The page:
Ice Caps in Mars - Dry Ice and Water Ice in the Polar Regions, Cirrus Clouds in the Martian Atmosphere and the Success of the Phoenix Lander

Ice Caps in Mars - Dry Ice and Water Ice in the Polar Regions, Cirrus Clouds in the Martian Atmosphere and the Success of the Phoenix Lander
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What Are The Ice Caps Made Of?

The ice caps of Mars are composed primarily of water ice and dry ice, or ice made of carbon dioxide. They exist in a seasonal and residual form, with the former melting during the summer months and the latter remaining year round. During the seasonal period, the southern cap reaches a diameter of 2485 miles (4000 km), while the northern measures 1864 miles (3000 km) in their respective winters. The dry ice portion of the caps reach approximately 3.2 feet (1 m) thick. During the summer months, the temperatures on Mars reaches above 81-degrees Fahrenheit (27 C) according to the Viking Orbiter Infrared Thermal Mapper, causing the ice to pass from solid to gaseous state through the process of sublimation. This releases the carbon dioxide, which is responsible for the major shifts in atmospheric pressure on the planet.

Above right: Mars Northern Polar Region. (Supplied by NASA; Public Domain;

Actions of the Mars Polar Ice Caps

mars-snow big

The two permanent polar ice caps exist entirely in darkness during their respective winter season. Approximately 30 percent of the entire Martian atmosphere condenses into the ice caps of Mars. When the sublimation process occurs, large cirrus clouds develop. In 2004, the Mars rover Opportunity photographed one such occurrence.

The residual caps of each hemisphere are slightly different. During the summer months, the northern cap measures about 621 miles (1000 km) across and is composed primarily of water ice. This is expected to account for the majority of water on the surface. However, the southern cap is considerably smaller, measuring only 217 miles (350 km) in diameter and suspected of being mostly carbon dioxide ice.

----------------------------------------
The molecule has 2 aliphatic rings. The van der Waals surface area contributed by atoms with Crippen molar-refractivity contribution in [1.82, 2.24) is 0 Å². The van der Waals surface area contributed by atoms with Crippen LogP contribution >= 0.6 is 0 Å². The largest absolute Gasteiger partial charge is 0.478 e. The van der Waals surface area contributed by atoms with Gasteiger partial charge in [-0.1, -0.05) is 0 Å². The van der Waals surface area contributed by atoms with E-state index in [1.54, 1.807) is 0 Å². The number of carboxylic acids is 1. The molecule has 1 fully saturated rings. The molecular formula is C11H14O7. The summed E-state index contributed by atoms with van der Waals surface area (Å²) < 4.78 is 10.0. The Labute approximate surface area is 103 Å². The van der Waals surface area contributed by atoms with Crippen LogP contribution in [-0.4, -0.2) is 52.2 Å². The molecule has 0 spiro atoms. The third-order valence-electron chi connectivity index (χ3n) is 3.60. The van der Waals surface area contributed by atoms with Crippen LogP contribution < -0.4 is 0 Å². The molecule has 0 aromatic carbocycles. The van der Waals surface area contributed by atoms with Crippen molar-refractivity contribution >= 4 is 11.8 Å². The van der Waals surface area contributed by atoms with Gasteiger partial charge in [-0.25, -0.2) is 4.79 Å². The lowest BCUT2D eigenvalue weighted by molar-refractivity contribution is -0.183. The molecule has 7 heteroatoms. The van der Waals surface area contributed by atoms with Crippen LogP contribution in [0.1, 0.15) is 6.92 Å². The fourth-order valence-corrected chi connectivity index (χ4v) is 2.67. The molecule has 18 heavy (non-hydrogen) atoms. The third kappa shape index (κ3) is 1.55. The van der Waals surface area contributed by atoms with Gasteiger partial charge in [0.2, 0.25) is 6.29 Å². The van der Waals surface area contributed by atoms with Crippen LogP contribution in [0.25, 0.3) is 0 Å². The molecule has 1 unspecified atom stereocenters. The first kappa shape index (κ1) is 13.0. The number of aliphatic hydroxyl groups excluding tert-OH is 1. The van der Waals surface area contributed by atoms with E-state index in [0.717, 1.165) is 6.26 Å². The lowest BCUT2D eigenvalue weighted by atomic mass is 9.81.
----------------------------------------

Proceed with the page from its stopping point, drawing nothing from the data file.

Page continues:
Above left: Snow Fall on Mars. (Supplied by NASA/JPL-Caltech/University of Arizona/Canadian Space Agency; Public Domain;

Are the Ice Caps Melting?

According to data from the Mars Global Surveyor and the Odyssey missions launched by NASA, the southern ice cap of Mars suffered from diminishing recurrences each year. First identified in 2005, the data leaves a controversial element to global warming throughout the solar system. According to the head of space research at St. Petersburg’s Pulkovo Astronomical Observatory in Russia, Habibullo Abdussamatov, this evidence points to the fact that solar radiation, rather than human intervention, may be responsible for the global warming effects we are also experiencing on Earth.

Phoenix Lander

Phoenix landing

On May 25, 2008, NASA’s Phoenix lander arrived on the surface of the red planet, descending into the northern polar region. During its mission, it was able to identify calcium carbonate in the soil, pointing to the existence of a damp atmosphere around the site. Additionally, during its tenure on the planet’s surface, the Phoenix lander took a visual record of snowfall from cirrus clouds.

Although data regarding organic elements were not fully identified, the fact that water is present opens up a number of possibilities for future missions to the ice caps of Mars.

Above right: Phoenix lander. (Supplied by NASA; Public Domain;


“Water on Mars” University of Texas:

“Mars Melt Hints at Solar, Not Human Cause for Global Warming” National Geographic:

“Phoenix Mars Mission” University of Arizona: